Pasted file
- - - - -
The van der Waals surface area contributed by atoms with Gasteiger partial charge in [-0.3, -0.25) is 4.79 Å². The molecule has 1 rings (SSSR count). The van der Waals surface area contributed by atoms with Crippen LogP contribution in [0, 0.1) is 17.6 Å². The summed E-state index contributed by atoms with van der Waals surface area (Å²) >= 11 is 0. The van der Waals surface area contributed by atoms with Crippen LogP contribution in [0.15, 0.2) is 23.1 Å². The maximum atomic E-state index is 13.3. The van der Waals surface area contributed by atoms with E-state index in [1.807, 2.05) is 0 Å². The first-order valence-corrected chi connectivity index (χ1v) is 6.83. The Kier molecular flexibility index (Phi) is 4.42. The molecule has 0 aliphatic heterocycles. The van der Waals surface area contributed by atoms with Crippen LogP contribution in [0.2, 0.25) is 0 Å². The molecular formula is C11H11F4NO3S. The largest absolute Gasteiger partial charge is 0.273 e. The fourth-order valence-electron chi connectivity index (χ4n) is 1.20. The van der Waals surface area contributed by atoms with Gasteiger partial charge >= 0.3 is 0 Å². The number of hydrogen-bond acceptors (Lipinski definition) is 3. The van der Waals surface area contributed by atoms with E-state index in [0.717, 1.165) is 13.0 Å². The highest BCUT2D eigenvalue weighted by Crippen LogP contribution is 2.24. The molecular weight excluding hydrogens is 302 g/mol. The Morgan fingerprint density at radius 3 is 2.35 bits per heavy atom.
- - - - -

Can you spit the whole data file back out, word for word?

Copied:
The van der Waals surface area contributed by atoms with Gasteiger partial charge in [-0.3, -0.25) is 4.79 Å². The molecule has 1 rings (SSSR count). The van der Waals surface area contributed by atoms with Crippen LogP contribution in [0, 0.1) is 17.6 Å². The summed E-state index contributed by atoms with van der Waals surface area (Å²) >= 11 is 0. The van der Waals surface area contributed by atoms with Crippen LogP contribution in [0.15, 0.2) is 23.1 Å². The maximum atomic E-state index is 13.3. The van der Waals surface area contributed by atoms with E-state index in [1.807, 2.05) is 0 Å². The first-order valence-corrected chi connectivity index (χ1v) is 6.83. The Kier molecular flexibility index (Phi) is 4.42. The molecule has 0 aliphatic heterocycles. The van der Waals surface area contributed by atoms with Crippen LogP contribution in [0.2, 0.25) is 0 Å². The molecular formula is C11H11F4NO3S. The largest absolute Gasteiger partial charge is 0.273 e. The fourth-order valence-electron chi connectivity index (χ4n) is 1.20. The van der Waals surface area contributed by atoms with Gasteiger partial charge >= 0.3 is 0 Å². The number of hydrogen-bond acceptors (Lipinski definition) is 3. The van der Waals surface area contributed by atoms with E-state index in [0.717, 1.165) is 13.0 Å². The highest BCUT2D eigenvalue weighted by Crippen LogP contribution is 2.24. The molecular weight excluding hydrogens is 302 g/mol. The Morgan fingerprint density at radius 3 is 2.35 bits per heavy atom.